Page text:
“I ate spicy food all the time growing up but always in Korean dishes that were balanced with other flavors like acids and fermented fish. I’ve had a lifelong appreciation for spice not as a main ingredient but as part of a backbone to complement other flavors.

Read about the favorites of top chefs.

Posted with the permission of Restaurant Hospitality magazine

Hot Stuff: Chile Pepper, Herb of January and 2016

By Paris Wolfe, Blogmaster, Herb Society of America

Jan2016_screensaver_1440The chile pepper is hot.

It’s January 2016 Herb of the Month for The Herb Society of America AND 2016 Herb of the Year for  the International Herb Association.

I’ve been herb gardening since 1990 and never would have considered the chile to be an herb. Piper Zettel, assistant to the curator of the National Herb Garden, says I’m mistaken. And, I’m OK with that.

“Chile peppers are considered an herb because they’re used to enrich human lives,” she says. “Herbs are plants used to enrich lives in ways that are not strictly edible or ornamental. Chile peppers are used medicinally and industrially.”

Thus, an herb.

“There are more than 30 species and probably a couple 100 different varieties,” she notes. “The National Herb Garden plans to grow 100 varieties to celebrate the herb.”

Chile peppers may be one of the most global of herbs. Consider their use across cultures – starting in South America thousands of years ago and traveling around the world during the last 500. Today, Americans are fascinated by the chile-pepper-spiked foods such as  hot wings, hot sauces, chili,  infused vodka, flavored cocktails.

I recently had a jalapeno-cucumber mojito. The heat of the pepper with the cool of the cucumber created a balance that was delish.

Food fascination aside, chile peppers are being studied for medicinal uses.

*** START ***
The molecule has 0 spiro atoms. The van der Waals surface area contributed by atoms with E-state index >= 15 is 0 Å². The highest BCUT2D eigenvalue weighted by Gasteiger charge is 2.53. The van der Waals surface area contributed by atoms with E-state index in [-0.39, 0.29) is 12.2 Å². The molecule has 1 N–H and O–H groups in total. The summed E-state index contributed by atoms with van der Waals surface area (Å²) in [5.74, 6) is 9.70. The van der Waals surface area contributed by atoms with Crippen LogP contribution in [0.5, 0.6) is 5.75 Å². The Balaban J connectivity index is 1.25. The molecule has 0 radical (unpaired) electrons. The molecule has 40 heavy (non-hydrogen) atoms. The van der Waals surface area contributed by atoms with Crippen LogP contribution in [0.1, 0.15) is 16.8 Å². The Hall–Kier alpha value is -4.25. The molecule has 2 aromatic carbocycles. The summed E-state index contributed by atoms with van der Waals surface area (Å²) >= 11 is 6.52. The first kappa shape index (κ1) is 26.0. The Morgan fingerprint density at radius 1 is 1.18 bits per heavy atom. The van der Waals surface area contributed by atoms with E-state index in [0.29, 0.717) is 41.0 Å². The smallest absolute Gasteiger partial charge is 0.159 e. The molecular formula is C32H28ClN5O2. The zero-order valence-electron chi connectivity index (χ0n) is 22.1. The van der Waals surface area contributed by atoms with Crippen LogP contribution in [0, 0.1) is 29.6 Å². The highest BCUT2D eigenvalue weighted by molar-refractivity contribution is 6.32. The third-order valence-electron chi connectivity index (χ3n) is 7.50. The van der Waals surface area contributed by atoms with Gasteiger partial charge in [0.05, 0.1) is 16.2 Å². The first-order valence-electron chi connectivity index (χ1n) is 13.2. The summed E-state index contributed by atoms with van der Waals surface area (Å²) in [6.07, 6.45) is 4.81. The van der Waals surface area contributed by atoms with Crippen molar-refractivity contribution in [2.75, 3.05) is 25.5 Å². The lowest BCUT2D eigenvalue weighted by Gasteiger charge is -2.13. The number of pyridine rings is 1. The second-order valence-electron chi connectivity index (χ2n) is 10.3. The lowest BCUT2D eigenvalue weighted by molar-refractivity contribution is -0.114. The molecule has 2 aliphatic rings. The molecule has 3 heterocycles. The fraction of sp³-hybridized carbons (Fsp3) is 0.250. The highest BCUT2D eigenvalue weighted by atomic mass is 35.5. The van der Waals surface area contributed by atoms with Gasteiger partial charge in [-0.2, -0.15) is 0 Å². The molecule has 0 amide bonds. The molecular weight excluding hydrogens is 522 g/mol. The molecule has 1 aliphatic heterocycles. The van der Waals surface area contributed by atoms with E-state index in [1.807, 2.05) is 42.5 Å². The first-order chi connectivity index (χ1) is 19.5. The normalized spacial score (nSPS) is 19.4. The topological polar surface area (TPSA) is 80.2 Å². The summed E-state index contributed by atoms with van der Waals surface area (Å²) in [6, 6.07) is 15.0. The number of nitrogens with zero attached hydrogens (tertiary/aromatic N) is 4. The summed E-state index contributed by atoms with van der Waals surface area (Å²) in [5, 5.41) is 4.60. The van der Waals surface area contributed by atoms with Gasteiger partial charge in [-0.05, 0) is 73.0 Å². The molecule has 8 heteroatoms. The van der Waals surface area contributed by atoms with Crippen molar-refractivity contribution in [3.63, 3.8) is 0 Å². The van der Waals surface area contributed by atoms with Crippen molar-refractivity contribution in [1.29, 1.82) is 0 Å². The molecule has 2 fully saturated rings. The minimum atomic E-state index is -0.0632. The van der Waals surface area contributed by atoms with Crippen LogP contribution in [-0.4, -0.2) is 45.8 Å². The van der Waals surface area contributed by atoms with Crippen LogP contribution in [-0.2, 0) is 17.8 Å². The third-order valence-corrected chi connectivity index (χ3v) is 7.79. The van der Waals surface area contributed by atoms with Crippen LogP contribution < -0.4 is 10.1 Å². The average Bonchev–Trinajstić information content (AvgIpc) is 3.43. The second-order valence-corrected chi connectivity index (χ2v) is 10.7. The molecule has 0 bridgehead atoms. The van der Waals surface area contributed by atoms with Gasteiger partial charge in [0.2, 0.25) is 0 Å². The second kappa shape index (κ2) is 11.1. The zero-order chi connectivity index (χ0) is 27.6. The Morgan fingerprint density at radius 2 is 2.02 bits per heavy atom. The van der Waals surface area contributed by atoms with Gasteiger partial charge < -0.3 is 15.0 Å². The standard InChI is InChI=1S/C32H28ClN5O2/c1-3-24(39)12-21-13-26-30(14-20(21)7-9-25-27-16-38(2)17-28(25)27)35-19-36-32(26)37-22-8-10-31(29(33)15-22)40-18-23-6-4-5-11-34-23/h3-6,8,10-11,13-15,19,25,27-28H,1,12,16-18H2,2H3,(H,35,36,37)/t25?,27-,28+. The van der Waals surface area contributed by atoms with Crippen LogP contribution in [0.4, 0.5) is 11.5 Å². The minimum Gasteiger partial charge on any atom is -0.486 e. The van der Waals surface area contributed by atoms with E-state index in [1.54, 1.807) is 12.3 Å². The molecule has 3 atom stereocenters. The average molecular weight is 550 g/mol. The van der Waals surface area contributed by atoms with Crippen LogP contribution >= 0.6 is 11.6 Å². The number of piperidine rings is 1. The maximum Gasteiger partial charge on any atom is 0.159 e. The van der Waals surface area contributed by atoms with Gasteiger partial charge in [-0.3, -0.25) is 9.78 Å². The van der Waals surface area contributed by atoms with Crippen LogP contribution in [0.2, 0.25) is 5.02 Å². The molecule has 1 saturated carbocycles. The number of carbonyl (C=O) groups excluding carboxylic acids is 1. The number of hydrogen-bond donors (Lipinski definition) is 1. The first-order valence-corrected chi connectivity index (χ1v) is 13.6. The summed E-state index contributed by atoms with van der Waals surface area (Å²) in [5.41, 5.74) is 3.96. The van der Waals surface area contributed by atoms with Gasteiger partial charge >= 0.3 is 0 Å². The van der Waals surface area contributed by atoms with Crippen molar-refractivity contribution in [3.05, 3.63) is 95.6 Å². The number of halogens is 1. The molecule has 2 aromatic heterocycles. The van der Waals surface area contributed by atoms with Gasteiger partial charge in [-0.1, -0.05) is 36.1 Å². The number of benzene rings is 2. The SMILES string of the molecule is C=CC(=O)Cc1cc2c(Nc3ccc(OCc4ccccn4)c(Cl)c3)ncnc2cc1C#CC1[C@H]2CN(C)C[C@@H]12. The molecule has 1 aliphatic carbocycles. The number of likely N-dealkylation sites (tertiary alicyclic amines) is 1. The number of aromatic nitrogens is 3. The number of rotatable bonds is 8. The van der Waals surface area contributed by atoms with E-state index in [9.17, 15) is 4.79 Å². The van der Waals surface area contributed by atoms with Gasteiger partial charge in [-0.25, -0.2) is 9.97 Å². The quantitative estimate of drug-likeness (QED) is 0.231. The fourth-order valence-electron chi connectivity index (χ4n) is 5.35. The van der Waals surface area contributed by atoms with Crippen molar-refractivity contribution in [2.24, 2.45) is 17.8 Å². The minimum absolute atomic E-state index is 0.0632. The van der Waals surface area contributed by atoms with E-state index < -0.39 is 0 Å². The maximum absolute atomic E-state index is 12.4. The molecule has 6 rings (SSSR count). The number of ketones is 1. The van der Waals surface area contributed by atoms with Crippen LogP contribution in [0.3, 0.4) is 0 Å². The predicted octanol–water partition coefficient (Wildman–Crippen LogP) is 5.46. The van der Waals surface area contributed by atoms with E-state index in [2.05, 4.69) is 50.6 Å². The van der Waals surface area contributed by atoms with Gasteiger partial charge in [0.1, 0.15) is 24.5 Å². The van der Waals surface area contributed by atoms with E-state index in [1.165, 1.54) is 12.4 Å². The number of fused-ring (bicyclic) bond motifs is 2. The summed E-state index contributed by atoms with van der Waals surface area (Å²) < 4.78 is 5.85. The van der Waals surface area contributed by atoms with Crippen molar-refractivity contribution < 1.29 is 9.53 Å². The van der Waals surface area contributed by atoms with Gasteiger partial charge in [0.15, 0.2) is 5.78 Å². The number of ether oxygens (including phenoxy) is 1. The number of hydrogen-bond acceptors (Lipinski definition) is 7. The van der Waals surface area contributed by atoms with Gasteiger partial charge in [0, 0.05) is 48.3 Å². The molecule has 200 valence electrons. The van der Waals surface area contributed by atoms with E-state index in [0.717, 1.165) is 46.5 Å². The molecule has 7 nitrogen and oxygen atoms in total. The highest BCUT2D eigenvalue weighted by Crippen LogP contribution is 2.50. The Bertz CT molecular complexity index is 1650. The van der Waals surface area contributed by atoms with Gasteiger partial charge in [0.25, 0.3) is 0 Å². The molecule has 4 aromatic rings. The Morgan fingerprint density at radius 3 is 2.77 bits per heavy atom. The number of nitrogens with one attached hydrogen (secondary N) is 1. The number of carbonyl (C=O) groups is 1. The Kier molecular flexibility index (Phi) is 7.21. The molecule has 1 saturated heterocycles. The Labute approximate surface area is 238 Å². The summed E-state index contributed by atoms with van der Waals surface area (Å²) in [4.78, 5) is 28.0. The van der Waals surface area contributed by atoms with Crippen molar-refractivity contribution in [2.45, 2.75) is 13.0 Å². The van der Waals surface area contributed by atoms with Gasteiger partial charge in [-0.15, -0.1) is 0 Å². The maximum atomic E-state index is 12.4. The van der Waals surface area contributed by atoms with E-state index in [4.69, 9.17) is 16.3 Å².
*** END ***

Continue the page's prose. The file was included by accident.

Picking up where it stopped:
A February 2015 news article in The Scientist notes:

“Initially causing a burning hot sensation, the compound [capsaicin] is used as a topical pain medication because, when applied regularly, results in numbness to local tissue. Despite being widely used, researchers have previously not known how capsaicin exerts its pain-killing effects.”

While medicinal uses may be significant, some folks use them to torture themselves and, perhaps, unsuspecting exes.

Fear holding you back? Search “Hot Pepper” on YouTube to watch capsaicin masochists in action..  Apparently, you’ll find popular videos reaching millions of viewers. One chilehead has gathered more than 34 million – yes, million — views.

While the hottest pepper of  2016 hasn’t yet been determined, the hottest pepper in 2015 was the Carolina Reaper, checking in at more than 2.2 million Scoville units.

For the initiated, the Scoville scale measures ‘hotness’ of a chile pepper or anything made from chile peppers. Developed in 1912, it’s named after founder William Scoville.

Pure capsaicin – which determines the hotness of peppers – is 15 to 16 MILLION Scoville units. No pepper has gotten even close. And, that may be a good thing.

Several sources agree the 10 hottest peppers are

 1 Carolina Reaper 1,200,000 ~ 2,100,00
2 Moruga Scorpion 1,200,000 ~ 2,009,231
3 Choclate 7 Pot 1,169,000 ~ 1,850,000
4 Trinidad Scorpion 1,029,000 ~ 1,390,000
5 Naga Jolokia “Ghost Pepper” 1,020,000 ~ 1,578,000
6 Naga Gibralta 900,000 ~ 1,086,844
7 Naga Viper 800,000 ~ 1,382,118
8 Infinity 800,000 ~ 1,067,286
9 Dorset Naga 800,000 ~ 970,000
 10 Naga Morich 770,000 ~ 1,034,910

For the record, the jalapeno checks in between 2,500 and  8,000 Scoville units. That’s hot enough for me.